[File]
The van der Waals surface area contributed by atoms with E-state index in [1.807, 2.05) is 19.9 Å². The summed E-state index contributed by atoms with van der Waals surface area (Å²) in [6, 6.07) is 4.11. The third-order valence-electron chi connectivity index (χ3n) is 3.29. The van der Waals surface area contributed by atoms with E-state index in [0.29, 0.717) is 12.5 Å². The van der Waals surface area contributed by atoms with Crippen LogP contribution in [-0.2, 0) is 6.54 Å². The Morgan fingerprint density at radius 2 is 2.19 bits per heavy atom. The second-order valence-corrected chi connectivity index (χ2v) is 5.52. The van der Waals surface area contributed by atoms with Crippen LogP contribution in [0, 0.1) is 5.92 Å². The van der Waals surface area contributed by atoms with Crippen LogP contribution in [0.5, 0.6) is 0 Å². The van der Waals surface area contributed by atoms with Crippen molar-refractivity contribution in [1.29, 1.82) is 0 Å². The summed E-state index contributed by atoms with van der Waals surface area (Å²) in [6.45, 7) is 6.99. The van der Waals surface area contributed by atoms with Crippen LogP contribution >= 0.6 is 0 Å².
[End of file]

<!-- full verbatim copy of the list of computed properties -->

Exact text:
The van der Waals surface area contributed by atoms with E-state index in [1.807, 2.05) is 19.9 Å². The summed E-state index contributed by atoms with van der Waals surface area (Å²) in [6, 6.07) is 4.11. The third-order valence-electron chi connectivity index (χ3n) is 3.29. The van der Waals surface area contributed by atoms with E-state index in [0.29, 0.717) is 12.5 Å². The van der Waals surface area contributed by atoms with Crippen LogP contribution in [-0.2, 0) is 6.54 Å². The Morgan fingerprint density at radius 2 is 2.19 bits per heavy atom. The second-order valence-corrected chi connectivity index (χ2v) is 5.52. The van der Waals surface area contributed by atoms with Crippen LogP contribution in [0, 0.1) is 5.92 Å². The van der Waals surface area contributed by atoms with Crippen LogP contribution in [0.5, 0.6) is 0 Å². The van der Waals surface area contributed by atoms with Crippen molar-refractivity contribution in [1.29, 1.82) is 0 Å². The summed E-state index contributed by atoms with van der Waals surface area (Å²) in [6.45, 7) is 6.99. The van der Waals surface area contributed by atoms with Crippen LogP contribution >= 0.6 is 0 Å².